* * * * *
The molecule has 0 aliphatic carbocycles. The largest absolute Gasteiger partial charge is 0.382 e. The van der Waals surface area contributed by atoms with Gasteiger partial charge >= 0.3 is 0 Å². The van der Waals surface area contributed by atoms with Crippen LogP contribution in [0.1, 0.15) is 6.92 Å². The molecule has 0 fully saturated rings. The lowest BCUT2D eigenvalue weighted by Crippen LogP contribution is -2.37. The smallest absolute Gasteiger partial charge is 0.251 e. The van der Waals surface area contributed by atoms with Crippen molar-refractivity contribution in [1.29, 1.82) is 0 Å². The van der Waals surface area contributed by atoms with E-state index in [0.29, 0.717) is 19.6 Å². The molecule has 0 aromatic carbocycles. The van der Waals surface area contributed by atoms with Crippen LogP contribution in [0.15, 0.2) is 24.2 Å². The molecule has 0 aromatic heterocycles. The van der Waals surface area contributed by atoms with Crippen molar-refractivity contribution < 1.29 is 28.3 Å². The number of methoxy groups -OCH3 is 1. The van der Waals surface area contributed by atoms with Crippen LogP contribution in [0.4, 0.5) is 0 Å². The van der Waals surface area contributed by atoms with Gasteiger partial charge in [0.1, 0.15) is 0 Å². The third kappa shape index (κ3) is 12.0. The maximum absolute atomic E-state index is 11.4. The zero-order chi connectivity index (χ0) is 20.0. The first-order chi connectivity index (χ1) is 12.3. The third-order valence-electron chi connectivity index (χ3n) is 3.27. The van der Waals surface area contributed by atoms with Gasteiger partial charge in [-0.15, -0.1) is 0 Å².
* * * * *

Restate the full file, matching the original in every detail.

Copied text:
The molecule has 0 aliphatic carbocycles. The largest absolute Gasteiger partial charge is 0.382 e. The van der Waals surface area contributed by atoms with Gasteiger partial charge >= 0.3 is 0 Å². The van der Waals surface area contributed by atoms with Crippen LogP contribution in [0.1, 0.15) is 6.92 Å². The molecule has 0 fully saturated rings. The lowest BCUT2D eigenvalue weighted by Crippen LogP contribution is -2.37. The smallest absolute Gasteiger partial charge is 0.251 e. The van der Waals surface area contributed by atoms with Crippen molar-refractivity contribution in [1.29, 1.82) is 0 Å². The van der Waals surface area contributed by atoms with E-state index in [0.29, 0.717) is 19.6 Å². The molecule has 0 aromatic carbocycles. The van der Waals surface area contributed by atoms with Crippen LogP contribution in [0.15, 0.2) is 24.2 Å². The molecule has 0 aromatic heterocycles. The van der Waals surface area contributed by atoms with Crippen molar-refractivity contribution < 1.29 is 28.3 Å². The number of methoxy groups -OCH3 is 1. The van der Waals surface area contributed by atoms with Crippen LogP contribution in [0.4, 0.5) is 0 Å². The van der Waals surface area contributed by atoms with Gasteiger partial charge in [0.1, 0.15) is 0 Å². The third kappa shape index (κ3) is 12.0. The maximum absolute atomic E-state index is 11.4. The zero-order chi connectivity index (χ0) is 20.0. The first-order chi connectivity index (χ1) is 12.3. The third-order valence-electron chi connectivity index (χ3n) is 3.27. The van der Waals surface area contributed by atoms with Gasteiger partial charge in [-0.15, -0.1) is 0 Å².